Providing Better Care Through Cultural Understanding

BY MATTHEW DOUGHERTY

Know thyself.

FOR PHYSICIANS, THIS ANCIENT GREEK MAXIM INCLUDES knowing the patient, an increasing challenge as American society becomes more multicultural. This necessity is particularly important for many P&S students because living in Washington Heights is their first contact with Dominican and other cultures.
One of the many ways for medical students to become more "culturally competent" is by immersing themselves in Dominican life. Each summer, several P&S, Mailman School of Public Health, and graduate students from other Columbia schools travel to the Dominican Republic to work with nongovernmental organizations through the Academic Exchange Program in the Dominican Republic. The program was developed by Dr. Marilyn Aguirre-Molina, a faculty member in the Department of Population and Family Health at the Mailman School of Public Health. For the 2004-2005 academic year, the program was managed by Tanya Cobbs Leslie, assistant dean for career services at the Mailman School.
In the Dominican Republic, Claudia Tolentino'07 assisted Centro de Orientacion e Investigacion Integral, an organization that provides services to socially marginalized groups, such as health education to battered women and sex workers. The center teaches female sex workers about sexually transmitted diseases, condom use, and safe sex.
Cultural competence is not an abstract concept for Ms. Tolentino, who was born in the Dominican Republic and speaks Spanish. But after spending most of her life in the United States, she feels the experience of working one summer in the Dominican Republic taught her much more about Dominican culture. At the center she assisted with a survey to determine which educational materials were the best for teaching women about a global HIV vaccine study and whether sex workers would be good candidates to participate in the vaccine trials.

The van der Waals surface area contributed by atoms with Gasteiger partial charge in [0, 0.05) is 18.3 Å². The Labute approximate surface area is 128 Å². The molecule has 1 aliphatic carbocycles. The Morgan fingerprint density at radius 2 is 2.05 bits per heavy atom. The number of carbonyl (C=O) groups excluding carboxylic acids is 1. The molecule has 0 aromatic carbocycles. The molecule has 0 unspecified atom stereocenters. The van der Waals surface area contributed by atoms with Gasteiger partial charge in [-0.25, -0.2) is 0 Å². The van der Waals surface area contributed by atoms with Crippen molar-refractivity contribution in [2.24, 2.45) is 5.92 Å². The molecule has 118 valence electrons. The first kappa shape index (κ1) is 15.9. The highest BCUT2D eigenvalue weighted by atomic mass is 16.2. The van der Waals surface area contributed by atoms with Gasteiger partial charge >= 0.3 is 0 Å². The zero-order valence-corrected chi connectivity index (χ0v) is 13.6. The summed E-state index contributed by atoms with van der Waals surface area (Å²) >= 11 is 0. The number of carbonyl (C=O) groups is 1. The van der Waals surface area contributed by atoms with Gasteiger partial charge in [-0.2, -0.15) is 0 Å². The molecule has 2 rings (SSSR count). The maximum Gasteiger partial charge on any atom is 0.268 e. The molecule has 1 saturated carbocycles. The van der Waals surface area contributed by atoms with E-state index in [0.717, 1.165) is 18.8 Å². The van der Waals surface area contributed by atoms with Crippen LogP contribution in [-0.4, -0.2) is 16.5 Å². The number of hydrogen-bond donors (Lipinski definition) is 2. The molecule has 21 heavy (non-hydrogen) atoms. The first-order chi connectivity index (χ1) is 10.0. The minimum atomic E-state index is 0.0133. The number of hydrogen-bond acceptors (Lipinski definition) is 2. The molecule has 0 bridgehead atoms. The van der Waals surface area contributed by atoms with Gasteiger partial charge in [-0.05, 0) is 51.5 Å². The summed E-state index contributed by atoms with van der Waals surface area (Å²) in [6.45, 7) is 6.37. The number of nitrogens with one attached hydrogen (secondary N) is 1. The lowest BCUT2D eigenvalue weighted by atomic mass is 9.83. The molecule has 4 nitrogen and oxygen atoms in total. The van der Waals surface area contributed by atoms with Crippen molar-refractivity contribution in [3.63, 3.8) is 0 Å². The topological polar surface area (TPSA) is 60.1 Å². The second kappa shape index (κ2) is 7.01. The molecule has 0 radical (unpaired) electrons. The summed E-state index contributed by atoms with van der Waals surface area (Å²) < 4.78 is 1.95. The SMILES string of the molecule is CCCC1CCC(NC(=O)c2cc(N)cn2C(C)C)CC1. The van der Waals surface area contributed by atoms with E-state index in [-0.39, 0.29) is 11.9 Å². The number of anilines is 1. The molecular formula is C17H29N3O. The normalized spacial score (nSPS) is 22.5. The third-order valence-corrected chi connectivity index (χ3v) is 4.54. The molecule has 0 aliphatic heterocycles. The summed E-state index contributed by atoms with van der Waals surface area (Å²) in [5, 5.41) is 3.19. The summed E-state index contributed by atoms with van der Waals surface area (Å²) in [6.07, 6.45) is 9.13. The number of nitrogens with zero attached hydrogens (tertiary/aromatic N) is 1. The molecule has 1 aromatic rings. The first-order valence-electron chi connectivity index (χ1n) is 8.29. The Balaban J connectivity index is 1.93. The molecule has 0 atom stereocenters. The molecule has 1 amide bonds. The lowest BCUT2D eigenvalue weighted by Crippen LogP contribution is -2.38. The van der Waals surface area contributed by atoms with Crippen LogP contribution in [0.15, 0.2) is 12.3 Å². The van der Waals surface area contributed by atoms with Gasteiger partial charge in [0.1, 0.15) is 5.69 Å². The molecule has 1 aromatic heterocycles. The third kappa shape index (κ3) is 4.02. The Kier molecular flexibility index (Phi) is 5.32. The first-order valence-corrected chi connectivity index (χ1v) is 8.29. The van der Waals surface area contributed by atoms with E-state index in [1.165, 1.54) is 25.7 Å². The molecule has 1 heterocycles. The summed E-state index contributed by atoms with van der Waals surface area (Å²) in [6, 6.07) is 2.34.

"After spending 10 weeks there last summer, I can do a better patient interview," says Ms. Tolentino says. "I can ask better questions because I understand more about Dominican home remedies, diet, and family ties."
Sara Auld'06, who participated in the same program in the summer of 2003, agrees. "You can say, 'I spent two months in Santo Domingo' and you have an immediate connection and rapport with Dominican patients," she says. "I speak their dialect of Spanish, too. I do feel I understand better where they are coming from, especially with women's health and attitudes toward women."
Part of the medical center's capital campaign, led by P. Roy Vagelos'54, is raising funds to help more students go abroad to supplement their health science training and raise their cultural awareness.
In addition to exchange programs, CUMC is working to increase cultural competence education opportunities for students and faculty in Washington Heights. The impetus for this initiative was the 2002 Institute of Medicine report, "Unequal Treatment: Confronting Racial and Ethnic Disparities in Health Care," which stated that even in populations with equal access to care, "racial and ethnic disparities in health care exist, and because they are associated with worse outcomes in many cases, they are unacceptable."
The report recommended cross-cultural education and programs for current and future health care professionals that raise awareness of disparities. CUMC's Center for Community Health Partnerships formed the Curriculum Development Committee for Cultural Competency, led by Dodi Meyer, M.D., assistant clinical professor of pediatrics, to implement the recommendations across the CUMC schools for students and faculty.
The Center for Community Health Partnerships, led by Vice Dean Allan Formicola, D.D.S., serves all CUMC schools by establishing and supporting academic community collaborations, such as the Northern Manhattan Community Voices Collaborative and the Thelma C. Davidson Adair Medical/Dental Center in central Harlem, designed to help improve equitable health care in that community.
One recent example of the cultural competence curriculum effort was a daylong, cross-cultural communications workshop last September. A group of 30 primary care physicians, dentists, nurses, social workers, and other health care professionals from CUMC, Columbia's School of Social Work, and New York-Presbyterian Hospital attended. The seminar was designed to train Columbia faculty in the skills necessary to deliver culturally competent health care using case-based examples and to create plans for moving cultural competency programs at CUMC forward.